Historically, most building pros likely haven’t given their drywall selections much thought. But with new wallboard products that target mold and moisture, extend durability, enhance noise suppression, and contain increasing amounts of recycled materials, builders and remodelers are paying closer attention. The sustainable-building movement also is shifting that commodity perception, as green building teams look to earn points toward green project certification.

Indeed, gypsum offers a number of opportunities to go green—from recycled content to local manufacturing credits to long-term durability. More than ever, options abound for product specifiers to make sustainable choices that meet the needs of each area of the home.

RAW MATERIALS

For decades, most North American manufacturers have used recycled-paper facing on their panels and some incorporate leftover end product back into the production stream; more recently, the introduction of synthetic gypsum has upped the category’s reuse opportunity even further.

Unlike traditional gypsum, which is mined from quarries, synthetic products use waste material from coal-fired power plants. The two materials arrive in different states—natural is a rock, synthetic comes in wet form—but the chemical makeup is the same. “Synthetic is indistinguishable in terms of the look, the feel, and the performance,” says Mundise Mortimer, technical manager for National Gypsum.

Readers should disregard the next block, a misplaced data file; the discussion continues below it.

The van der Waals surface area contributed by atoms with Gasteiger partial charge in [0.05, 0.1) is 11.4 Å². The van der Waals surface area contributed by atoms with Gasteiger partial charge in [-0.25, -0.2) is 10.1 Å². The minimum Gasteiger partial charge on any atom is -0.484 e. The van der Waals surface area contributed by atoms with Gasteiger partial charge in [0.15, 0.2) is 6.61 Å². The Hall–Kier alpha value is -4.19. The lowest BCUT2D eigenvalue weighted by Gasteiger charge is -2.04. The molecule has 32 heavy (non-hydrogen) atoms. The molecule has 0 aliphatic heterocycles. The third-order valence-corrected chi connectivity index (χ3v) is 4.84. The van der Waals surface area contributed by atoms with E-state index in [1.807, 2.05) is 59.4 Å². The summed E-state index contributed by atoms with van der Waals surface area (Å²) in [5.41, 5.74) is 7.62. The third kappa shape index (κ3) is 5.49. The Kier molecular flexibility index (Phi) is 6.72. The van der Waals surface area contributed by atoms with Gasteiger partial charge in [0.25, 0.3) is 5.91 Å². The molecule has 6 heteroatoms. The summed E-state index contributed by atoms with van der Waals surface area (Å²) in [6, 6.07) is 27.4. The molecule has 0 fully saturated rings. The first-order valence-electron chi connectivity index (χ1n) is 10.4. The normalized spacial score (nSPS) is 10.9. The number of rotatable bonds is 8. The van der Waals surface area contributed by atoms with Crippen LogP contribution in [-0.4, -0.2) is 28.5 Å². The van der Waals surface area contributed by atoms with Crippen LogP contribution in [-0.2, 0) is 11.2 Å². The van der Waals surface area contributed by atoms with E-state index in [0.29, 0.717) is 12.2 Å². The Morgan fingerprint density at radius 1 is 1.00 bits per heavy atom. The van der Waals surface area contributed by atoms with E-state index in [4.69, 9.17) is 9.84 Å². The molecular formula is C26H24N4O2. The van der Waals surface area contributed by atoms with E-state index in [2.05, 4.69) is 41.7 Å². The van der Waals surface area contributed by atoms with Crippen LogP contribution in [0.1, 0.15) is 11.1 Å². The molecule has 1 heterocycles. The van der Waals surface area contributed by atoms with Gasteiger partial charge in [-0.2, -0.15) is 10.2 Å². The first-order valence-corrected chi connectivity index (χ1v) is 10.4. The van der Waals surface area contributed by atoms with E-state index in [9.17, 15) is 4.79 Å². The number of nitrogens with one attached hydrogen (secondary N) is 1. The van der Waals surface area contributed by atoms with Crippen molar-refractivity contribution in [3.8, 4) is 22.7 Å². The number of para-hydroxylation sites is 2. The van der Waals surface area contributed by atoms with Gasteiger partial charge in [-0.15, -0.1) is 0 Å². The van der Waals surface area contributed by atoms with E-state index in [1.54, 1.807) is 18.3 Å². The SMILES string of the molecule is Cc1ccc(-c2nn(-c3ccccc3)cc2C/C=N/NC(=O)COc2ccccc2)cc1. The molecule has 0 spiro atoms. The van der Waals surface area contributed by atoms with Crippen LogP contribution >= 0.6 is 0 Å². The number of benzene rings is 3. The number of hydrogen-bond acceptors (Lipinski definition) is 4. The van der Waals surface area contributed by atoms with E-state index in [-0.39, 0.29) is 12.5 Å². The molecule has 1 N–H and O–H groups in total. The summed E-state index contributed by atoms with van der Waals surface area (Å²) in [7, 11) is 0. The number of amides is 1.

According to the Gypsum Association, synthetic has grown to nearly 30% of gypsum sales. Most manufacturers offer both types, so be sure to specify synthetic and ask for documentation when ordering if you plan to seek green standard points for recycled content. Also note that synthetic drywall is easier to obtain in the East; the high recycled content isn’t very green if you’re shipping it all the way across the country.

The EPA recently proposed new regulations on the disposal of coal combustion residuals (CCR); however, the agency says, products in which the CCRs are encapsulated or used as an ingredient in manufacture, such as wallboard, raise minimal health or environmental concerns and, at this time, do not need to be regulated.

Many manufacturing facilities are now built next to or near the source, so gypsum materials may also qualify for regional credits. But, says Glenn Miller, architect specialist at Temple-Inland, some supply may come from Canada or Mexico, so ask about the origins of the raw materials as well as the manufacturing facility.

Though not required to earn green standard points, two manufacturers—USG and Temple-Inland—have obtained Scientific Certification Systems (SCS) approval verifying the percentage of recycled content in some of their products.